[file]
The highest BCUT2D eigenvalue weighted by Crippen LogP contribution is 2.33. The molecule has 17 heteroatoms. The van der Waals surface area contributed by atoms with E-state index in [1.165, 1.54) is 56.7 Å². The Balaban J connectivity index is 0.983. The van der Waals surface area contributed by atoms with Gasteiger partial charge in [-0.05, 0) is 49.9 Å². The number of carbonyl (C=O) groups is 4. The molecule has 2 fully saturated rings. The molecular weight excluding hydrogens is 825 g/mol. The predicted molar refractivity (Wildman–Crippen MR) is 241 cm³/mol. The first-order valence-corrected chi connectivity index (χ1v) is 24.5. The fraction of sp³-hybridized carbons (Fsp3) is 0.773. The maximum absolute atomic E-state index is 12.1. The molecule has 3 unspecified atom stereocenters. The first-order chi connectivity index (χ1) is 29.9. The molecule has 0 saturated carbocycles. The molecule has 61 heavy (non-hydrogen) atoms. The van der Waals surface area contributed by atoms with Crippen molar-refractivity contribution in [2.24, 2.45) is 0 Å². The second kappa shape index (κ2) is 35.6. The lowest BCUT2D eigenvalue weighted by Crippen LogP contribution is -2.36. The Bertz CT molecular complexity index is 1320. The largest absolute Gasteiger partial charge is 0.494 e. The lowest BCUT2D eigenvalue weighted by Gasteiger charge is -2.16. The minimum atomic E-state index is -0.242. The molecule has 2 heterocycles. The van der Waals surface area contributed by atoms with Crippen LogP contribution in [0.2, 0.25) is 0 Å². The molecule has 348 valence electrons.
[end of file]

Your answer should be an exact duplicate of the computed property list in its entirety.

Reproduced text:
The highest BCUT2D eigenvalue weighted by Crippen LogP contribution is 2.33. The molecule has 17 heteroatoms. The van der Waals surface area contributed by atoms with E-state index in [1.165, 1.54) is 56.7 Å². The Balaban J connectivity index is 0.983. The van der Waals surface area contributed by atoms with Gasteiger partial charge in [-0.05, 0) is 49.9 Å². The number of carbonyl (C=O) groups is 4. The molecule has 2 fully saturated rings. The molecular weight excluding hydrogens is 825 g/mol. The predicted molar refractivity (Wildman–Crippen MR) is 241 cm³/mol. The first-order valence-corrected chi connectivity index (χ1v) is 24.5. The fraction of sp³-hybridized carbons (Fsp3) is 0.773. The maximum absolute atomic E-state index is 12.1. The molecule has 3 unspecified atom stereocenters. The first-order chi connectivity index (χ1) is 29.9. The molecule has 0 saturated carbocycles. The molecule has 61 heavy (non-hydrogen) atoms. The van der Waals surface area contributed by atoms with Crippen molar-refractivity contribution in [2.24, 2.45) is 0 Å². The second kappa shape index (κ2) is 35.6. The lowest BCUT2D eigenvalue weighted by Crippen LogP contribution is -2.36. The Bertz CT molecular complexity index is 1320. The largest absolute Gasteiger partial charge is 0.494 e. The lowest BCUT2D eigenvalue weighted by Gasteiger charge is -2.16. The minimum atomic E-state index is -0.242. The molecule has 2 heterocycles. The van der Waals surface area contributed by atoms with Crippen LogP contribution in [0.2, 0.25) is 0 Å². The molecule has 348 valence electrons.